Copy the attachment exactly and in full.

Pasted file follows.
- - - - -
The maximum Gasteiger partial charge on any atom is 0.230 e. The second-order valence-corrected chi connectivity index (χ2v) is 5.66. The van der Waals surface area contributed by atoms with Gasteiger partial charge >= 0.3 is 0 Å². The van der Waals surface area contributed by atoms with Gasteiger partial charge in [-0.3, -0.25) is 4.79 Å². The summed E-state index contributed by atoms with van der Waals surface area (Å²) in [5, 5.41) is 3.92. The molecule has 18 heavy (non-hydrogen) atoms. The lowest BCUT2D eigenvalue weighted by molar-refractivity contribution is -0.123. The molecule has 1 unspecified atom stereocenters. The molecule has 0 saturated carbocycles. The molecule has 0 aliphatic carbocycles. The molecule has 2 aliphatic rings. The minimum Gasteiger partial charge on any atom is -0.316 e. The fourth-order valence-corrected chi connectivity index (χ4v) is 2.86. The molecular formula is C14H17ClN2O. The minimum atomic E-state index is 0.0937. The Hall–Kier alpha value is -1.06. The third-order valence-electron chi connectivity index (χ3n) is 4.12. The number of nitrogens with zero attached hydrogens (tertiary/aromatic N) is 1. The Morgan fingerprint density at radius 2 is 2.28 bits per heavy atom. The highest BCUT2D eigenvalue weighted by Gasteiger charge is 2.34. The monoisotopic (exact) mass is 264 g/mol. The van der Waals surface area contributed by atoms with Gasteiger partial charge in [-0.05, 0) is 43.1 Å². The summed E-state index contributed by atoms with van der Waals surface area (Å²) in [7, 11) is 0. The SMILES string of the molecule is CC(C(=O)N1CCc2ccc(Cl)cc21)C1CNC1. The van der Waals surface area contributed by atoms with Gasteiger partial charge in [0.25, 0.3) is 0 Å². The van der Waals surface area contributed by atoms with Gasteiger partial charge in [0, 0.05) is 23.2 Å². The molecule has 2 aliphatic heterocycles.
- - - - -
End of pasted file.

The maximum Gasteiger partial charge on any atom is 0.230 e. The second-order valence-corrected chi connectivity index (χ2v) is 5.66. The van der Waals surface area contributed by atoms with Gasteiger partial charge >= 0.3 is 0 Å². The van der Waals surface area contributed by atoms with Gasteiger partial charge in [-0.3, -0.25) is 4.79 Å². The summed E-state index contributed by atoms with van der Waals surface area (Å²) in [5, 5.41) is 3.92. The molecule has 18 heavy (non-hydrogen) atoms. The lowest BCUT2D eigenvalue weighted by molar-refractivity contribution is -0.123. The molecule has 1 unspecified atom stereocenters. The molecule has 0 saturated carbocycles. The molecule has 0 aliphatic carbocycles. The molecule has 2 aliphatic rings. The minimum Gasteiger partial charge on any atom is -0.316 e. The fourth-order valence-corrected chi connectivity index (χ4v) is 2.86. The molecular formula is C14H17ClN2O. The minimum atomic E-state index is 0.0937. The Hall–Kier alpha value is -1.06. The third-order valence-electron chi connectivity index (χ3n) is 4.12. The number of nitrogens with zero attached hydrogens (tertiary/aromatic N) is 1. The Morgan fingerprint density at radius 2 is 2.28 bits per heavy atom. The highest BCUT2D eigenvalue weighted by Gasteiger charge is 2.34. The monoisotopic (exact) mass is 264 g/mol. The van der Waals surface area contributed by atoms with Gasteiger partial charge in [-0.05, 0) is 43.1 Å². The summed E-state index contributed by atoms with van der Waals surface area (Å²) in [7, 11) is 0. The SMILES string of the molecule is CC(C(=O)N1CCc2ccc(Cl)cc21)C1CNC1. The van der Waals surface area contributed by atoms with Gasteiger partial charge in [0.25, 0.3) is 0 Å². The van der Waals surface area contributed by atoms with Gasteiger partial charge in [0, 0.05) is 23.2 Å². The molecule has 2 aliphatic heterocycles.